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Clearwater Ferry New Dunedin-Clearwater Beach Route

Post Date:07/19/2018 7:00 AM

At their June 5 meeting, Dunedin commissioners unanimously approved a one-year pilot program that will allow ferry operators to test the waters of whether it is financially feasible for them to provide service on Fridays, Saturdays and Sundays, from the noon hour to about 10 p.m.

To prevent a long wait for the ferry, which will make seven trips a day and can handle up to 21 passengers, travelers will be asked to make reservations on the Clearwater Ferry website prior to boarding.

The ferry operator explained a reservation system is required so people will have a guaranteed seat aboard the next ferry to sail and not have to wait on the dock. However, a few standby seats will be available.

Vince Gizzi, Dunedin Parks and Recreation director, said “we have been trying for two years to make it happen.”

Ferry service will begin July 6, with a grand opening planned the weekend of July 13.

During this period, the Clearwater Ferry will study the ridership and determine if the purchasing of more vessels is applicable for long-term water transportation services and if a formal partnership with the city of Dunedin is possible, Gizzi told commissioners.

“The trial program also will give the city of Dunedin the opportunity to study their ridership and determine; whether this is beneficial to our residents and merchants, what parking issues might this service create, if this service will cause congestion in and out of the marina and whether the infrastructure can handle this type of commercial venture,” he explained.

“This is new and exciting,” Tricia Rodriguez, Clearwater Ferry owner said.

Gizzi said when surveyed about expanding service, “Dunedin was the number one requested destination for Clearwater Beach tourists and Island Estates residents.”

When first presented to the commission the fee schedule included; one way passes at $8 per adult, $6 for seniors and $4 for children over 3 years of age, with Dunedin residents offered a discounted rate of $6 per trip.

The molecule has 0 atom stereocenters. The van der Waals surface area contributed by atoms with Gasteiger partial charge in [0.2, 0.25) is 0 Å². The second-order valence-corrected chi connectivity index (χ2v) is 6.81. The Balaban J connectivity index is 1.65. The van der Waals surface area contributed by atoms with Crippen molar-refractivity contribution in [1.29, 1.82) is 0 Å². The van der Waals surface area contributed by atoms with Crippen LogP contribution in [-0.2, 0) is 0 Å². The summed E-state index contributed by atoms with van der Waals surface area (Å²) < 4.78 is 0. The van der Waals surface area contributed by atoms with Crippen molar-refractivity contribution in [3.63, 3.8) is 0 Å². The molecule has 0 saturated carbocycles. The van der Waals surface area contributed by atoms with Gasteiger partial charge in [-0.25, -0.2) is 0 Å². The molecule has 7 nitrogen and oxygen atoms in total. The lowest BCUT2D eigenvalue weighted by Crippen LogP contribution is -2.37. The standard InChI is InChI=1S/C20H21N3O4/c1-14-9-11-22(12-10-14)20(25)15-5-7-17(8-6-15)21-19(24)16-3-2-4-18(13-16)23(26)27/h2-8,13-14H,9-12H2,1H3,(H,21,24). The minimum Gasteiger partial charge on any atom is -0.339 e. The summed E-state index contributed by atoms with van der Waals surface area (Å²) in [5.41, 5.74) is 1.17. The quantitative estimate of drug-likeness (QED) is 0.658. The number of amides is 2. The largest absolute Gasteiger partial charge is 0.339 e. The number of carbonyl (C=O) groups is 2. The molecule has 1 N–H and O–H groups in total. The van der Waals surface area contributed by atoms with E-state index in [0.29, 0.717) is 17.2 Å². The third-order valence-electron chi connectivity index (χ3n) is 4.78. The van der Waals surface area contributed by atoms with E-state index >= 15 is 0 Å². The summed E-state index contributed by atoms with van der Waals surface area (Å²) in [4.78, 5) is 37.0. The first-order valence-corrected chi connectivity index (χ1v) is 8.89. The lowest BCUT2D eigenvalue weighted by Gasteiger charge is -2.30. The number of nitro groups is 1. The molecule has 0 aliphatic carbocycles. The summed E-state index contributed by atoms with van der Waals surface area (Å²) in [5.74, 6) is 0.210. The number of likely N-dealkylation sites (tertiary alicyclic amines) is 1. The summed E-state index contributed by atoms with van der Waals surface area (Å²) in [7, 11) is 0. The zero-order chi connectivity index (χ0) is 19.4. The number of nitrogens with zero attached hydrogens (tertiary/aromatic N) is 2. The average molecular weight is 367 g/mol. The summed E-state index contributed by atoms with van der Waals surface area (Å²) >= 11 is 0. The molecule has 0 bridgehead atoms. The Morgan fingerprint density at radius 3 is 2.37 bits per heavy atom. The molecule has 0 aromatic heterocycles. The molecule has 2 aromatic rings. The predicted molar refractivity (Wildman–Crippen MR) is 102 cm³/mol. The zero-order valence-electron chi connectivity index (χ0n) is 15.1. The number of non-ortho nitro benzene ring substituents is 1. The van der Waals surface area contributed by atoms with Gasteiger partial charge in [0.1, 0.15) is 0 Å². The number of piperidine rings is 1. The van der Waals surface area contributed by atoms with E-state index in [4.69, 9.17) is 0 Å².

However, Mayor Julie Ward Bujalski advised the ferry operator that $12 for a round trip was a bit pricey for locals, compared to other forms of transportation, such as the Jolley Tolley.

“I’m concerned that a round trip on the ferry will cost more than taking the trolley,” Bujalski said. “I’m really concerned that a $12 roundtrip for one person will hurt the pilot program.”

At first Rodriguez said it’s a challenge to lower fare further, but “we don’t want to be the more expensive mode of transportation.”

After giving it some consideration, Rodriguez offered to lower the price to $5 in each direction for Dunedin residents.

“We’re just looking to break even with water transport,” she said.

“I’ll take it,” the mayor said, and the trip price was reduced for locals.

Monthly passes to take the trip from Clearwater to Dunedin is $98 for an adult, $78 for a senior citizen or Florida resident and $38 for a child over 3 years of age. A yearly pass is $525 for an adult, $350 for a senior citizen or Florida resident and $150 for a child over age 3.

The ferry will dock on a floating pier, improved with pilings to stabilize its berth at the far eastern end of the city marina, Gizzi said. On the Dunedin side of the voyage, visitors coming by car to ride the ferry to Clearwater will be directed to park at the Monroe Street lot.

Traveling in the other direction, the ferry will give visitors to Clearwater Beach a chance to shop and dine in Dunedin that has the “quaintness that doesn’t exist in Clearwater,” Rodriguez said.

“To develop a line for Dunedin gives me goose bumps,” said Commissioner Heather Gracy.

Commissioner Maureen Freaney said “personally, I think it’s an exciting adventure. I plan to try it myself.”

While the city of Clearwater contributes about $100,000 a year, as part of a two-year agreement to provide ferry service between its downtown and beach, as a pilot project Dunedin will not have to subsidize its part of ferry service, Gizzi said.

Commissioner Deborah Kynes said she thinks the ferry is “going to be wonderful in Dunedin” as another form of transportation.

She thanked Rodriguez for the discounted residential price, saying she wants “Dunedin residents to feel as good about it as do trolley.”

Heather Gracy said she is “very supportive” of the service, calling it “a great component to a coastal community.”

The Clearwater Ferry Service opened in March of 2015 and currently provides water transportation to employees, residents and tourists in the Intracoastal waters of Pinellas County. Bujalski said she wants the Ferry to attract residents from northern Pinellas, just like those that ride Jolley Trolley. The Ferry operator said it will provide the city with monthly ridership reports.